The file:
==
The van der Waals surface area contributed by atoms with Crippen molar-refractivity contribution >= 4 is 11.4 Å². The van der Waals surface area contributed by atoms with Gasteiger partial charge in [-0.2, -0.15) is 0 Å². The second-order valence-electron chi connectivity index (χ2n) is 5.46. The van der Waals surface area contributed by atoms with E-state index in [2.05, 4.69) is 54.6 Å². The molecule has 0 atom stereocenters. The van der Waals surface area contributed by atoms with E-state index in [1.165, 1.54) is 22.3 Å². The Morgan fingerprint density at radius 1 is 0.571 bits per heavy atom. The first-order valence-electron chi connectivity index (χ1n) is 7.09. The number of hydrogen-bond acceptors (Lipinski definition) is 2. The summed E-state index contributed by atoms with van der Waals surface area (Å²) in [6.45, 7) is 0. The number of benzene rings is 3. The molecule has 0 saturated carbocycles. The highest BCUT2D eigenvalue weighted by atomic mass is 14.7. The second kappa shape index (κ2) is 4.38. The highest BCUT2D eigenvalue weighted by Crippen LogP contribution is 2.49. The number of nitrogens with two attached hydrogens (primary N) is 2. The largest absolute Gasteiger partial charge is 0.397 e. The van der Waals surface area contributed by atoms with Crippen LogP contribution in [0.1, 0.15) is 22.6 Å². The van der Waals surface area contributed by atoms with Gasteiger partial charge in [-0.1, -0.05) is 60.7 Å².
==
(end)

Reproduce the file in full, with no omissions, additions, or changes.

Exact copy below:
The van der Waals surface area contributed by atoms with Crippen molar-refractivity contribution >= 4 is 11.4 Å². The van der Waals surface area contributed by atoms with Gasteiger partial charge in [-0.2, -0.15) is 0 Å². The second-order valence-electron chi connectivity index (χ2n) is 5.46. The van der Waals surface area contributed by atoms with E-state index in [2.05, 4.69) is 54.6 Å². The molecule has 0 atom stereocenters. The van der Waals surface area contributed by atoms with E-state index in [1.165, 1.54) is 22.3 Å². The Morgan fingerprint density at radius 1 is 0.571 bits per heavy atom. The first-order valence-electron chi connectivity index (χ1n) is 7.09. The number of hydrogen-bond acceptors (Lipinski definition) is 2. The summed E-state index contributed by atoms with van der Waals surface area (Å²) in [6.45, 7) is 0. The number of benzene rings is 3. The molecule has 0 saturated carbocycles. The highest BCUT2D eigenvalue weighted by atomic mass is 14.7. The second kappa shape index (κ2) is 4.38. The highest BCUT2D eigenvalue weighted by Crippen LogP contribution is 2.49. The number of nitrogens with two attached hydrogens (primary N) is 2. The largest absolute Gasteiger partial charge is 0.397 e. The van der Waals surface area contributed by atoms with Crippen LogP contribution in [0.1, 0.15) is 22.6 Å². The van der Waals surface area contributed by atoms with Gasteiger partial charge in [-0.1, -0.05) is 60.7 Å².